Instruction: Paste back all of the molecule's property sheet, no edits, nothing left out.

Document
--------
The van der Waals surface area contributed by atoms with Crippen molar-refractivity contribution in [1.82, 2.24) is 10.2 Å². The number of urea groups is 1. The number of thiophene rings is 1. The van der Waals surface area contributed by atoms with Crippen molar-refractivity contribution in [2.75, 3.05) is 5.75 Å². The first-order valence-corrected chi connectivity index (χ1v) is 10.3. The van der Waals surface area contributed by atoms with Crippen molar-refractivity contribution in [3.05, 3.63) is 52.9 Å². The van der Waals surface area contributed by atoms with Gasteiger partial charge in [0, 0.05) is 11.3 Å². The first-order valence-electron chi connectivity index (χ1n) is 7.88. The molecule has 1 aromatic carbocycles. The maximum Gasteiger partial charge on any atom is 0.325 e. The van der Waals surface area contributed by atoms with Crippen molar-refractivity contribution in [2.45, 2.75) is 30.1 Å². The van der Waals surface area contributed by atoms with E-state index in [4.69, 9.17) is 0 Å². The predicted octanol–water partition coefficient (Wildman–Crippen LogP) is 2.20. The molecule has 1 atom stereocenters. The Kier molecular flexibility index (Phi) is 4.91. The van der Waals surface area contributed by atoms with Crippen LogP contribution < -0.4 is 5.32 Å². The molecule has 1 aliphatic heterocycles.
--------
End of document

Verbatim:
The van der Waals surface area contributed by atoms with Crippen molar-refractivity contribution in [1.82, 2.24) is 10.2 Å². The number of urea groups is 1. The number of thiophene rings is 1. The van der Waals surface area contributed by atoms with Crippen molar-refractivity contribution in [2.75, 3.05) is 5.75 Å². The first-order valence-corrected chi connectivity index (χ1v) is 10.3. The van der Waals surface area contributed by atoms with Crippen molar-refractivity contribution in [3.05, 3.63) is 52.9 Å². The van der Waals surface area contributed by atoms with Gasteiger partial charge in [0, 0.05) is 11.3 Å². The first-order valence-electron chi connectivity index (χ1n) is 7.88. The molecule has 1 aromatic carbocycles. The maximum Gasteiger partial charge on any atom is 0.325 e. The van der Waals surface area contributed by atoms with Crippen molar-refractivity contribution in [2.45, 2.75) is 30.1 Å². The van der Waals surface area contributed by atoms with E-state index in [4.69, 9.17) is 0 Å². The predicted octanol–water partition coefficient (Wildman–Crippen LogP) is 2.20. The molecule has 1 atom stereocenters. The Kier molecular flexibility index (Phi) is 4.91. The van der Waals surface area contributed by atoms with Crippen LogP contribution < -0.4 is 5.32 Å². The molecule has 1 aliphatic heterocycles.